I had the radio turned off in my car the morning of Sept. 11, 2001.
I was the Executive Editor of The Daily Record in Parsippany, New Jersey that awful day. I’d planned to have some conversation with my Managing Editor, Jack Bowie, about how we could improve the newspaper.
We had a drive of little more than an hour ahead of us to an Associated Press Managing Editors meeting in Central New Jersey that day.
The radio, I’d decided, would be a distraction, so I never turned it on.
In the midst of our conversation, my cellphone rang. I glanced at the phone, almost ignored it, but then thought better of it and answered.
It was my wife, Mary, calling. Had I heard, she asked, that a plane had apparently flown into one of the World Trade Center towers?
I had not.
I quickly turned on the radio. This was in pre-smartphone and social media days, so there was no other immediate way to get filled in.
It had to be a mistake, didn’t it? It had to be someone flying a private jet who’d gone terribly off course, right?
It took only a few minutes to grasp that this was far more than an inexperienced pilot and an errant flight pattern. We were under attack.
I experienced this day, and the endless days that followed, not as one who lost a loved one or who was harmed in any way, but simply as a newspaper editor trying to do the best I could to tell the stories of the local people impacted by the attacks. I don’t begin to think I know how the people more directly involved felt and responded.
I did know that Parsippany was just a bit more than 35 miles from where the twin towers had stood until that morning. I also knew there were people in our readership area who worked there.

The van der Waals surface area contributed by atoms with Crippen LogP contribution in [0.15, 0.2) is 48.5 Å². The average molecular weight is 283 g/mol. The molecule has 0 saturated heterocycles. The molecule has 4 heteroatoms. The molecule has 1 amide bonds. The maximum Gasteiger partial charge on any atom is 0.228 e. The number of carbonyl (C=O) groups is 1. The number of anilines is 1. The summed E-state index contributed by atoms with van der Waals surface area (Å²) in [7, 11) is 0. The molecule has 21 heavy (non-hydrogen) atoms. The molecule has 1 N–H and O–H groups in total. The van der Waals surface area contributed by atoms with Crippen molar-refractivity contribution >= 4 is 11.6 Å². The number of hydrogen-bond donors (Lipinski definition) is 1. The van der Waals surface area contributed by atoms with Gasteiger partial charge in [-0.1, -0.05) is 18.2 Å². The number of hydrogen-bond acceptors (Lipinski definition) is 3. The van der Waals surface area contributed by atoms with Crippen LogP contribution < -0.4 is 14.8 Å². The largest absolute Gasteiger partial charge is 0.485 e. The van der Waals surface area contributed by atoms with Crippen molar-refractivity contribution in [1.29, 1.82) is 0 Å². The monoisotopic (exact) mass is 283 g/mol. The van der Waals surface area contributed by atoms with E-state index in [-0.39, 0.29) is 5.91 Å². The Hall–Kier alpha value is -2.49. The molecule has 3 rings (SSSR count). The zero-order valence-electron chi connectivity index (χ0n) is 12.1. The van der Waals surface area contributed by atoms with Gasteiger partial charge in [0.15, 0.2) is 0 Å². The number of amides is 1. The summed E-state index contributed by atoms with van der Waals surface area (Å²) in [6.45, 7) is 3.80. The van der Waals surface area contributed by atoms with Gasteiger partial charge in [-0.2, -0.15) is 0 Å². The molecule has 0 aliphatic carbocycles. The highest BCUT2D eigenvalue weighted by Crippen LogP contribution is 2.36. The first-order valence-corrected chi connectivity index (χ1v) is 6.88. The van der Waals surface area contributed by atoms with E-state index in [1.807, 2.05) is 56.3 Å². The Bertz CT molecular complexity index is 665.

We abruptly turned the car around, got back to the office as soon as we could, and paid attention to every detail we could get on the radio and on the phone.
In the end, 65 people from Morris County had died in the Sept. 11 terrorist attacks, including five rescue workers who died trying to save others, and two who had been headed to California on United Airlines Flight 93.
We worked furiously to gather our news team to try to make some sense of the senseless. We also worked with our colleagues at USA TODAY, who were working mere miles from the Pentagon, where the subsequent attack had taken place. We decided to put out an Extra print addition — something we’d never do now in the digital age.
As I wrote in my Daily Item column on the 15th anniversary of the attacks in 2016, “It seemed like almost everybody I knew was somehow connected to somebody who had either died in the attack or managed to get away safely.”
We had a son at Seton Hall University, who could see the devastation from the safe distance of the campus in South Orange, New Jersey. He was OK.
Mary went to our other three kids’ schools in Mount Olive, New Jersey and brought them home. Nobody at the school had told them what had happened. They had no idea why Mom had come to get them. Shortly, they did.
Over the next 10 days to two weeks, we worked what felt like nonstop to tell the many tragic stories of those who’d perished and the stories of those who had made it out alive.
From families left behind to first responders hurt trying to help, to parents and relatives of our friends, the mood and the focus seldom shifted.
Today, 18 years later, I’m easily drawn back to the terrible memories of that day.
I don’t think that will ever change.
Dennis Lyons is CNHI’s National Editor and Editor of The Daily Item. Email comments to email@example.com.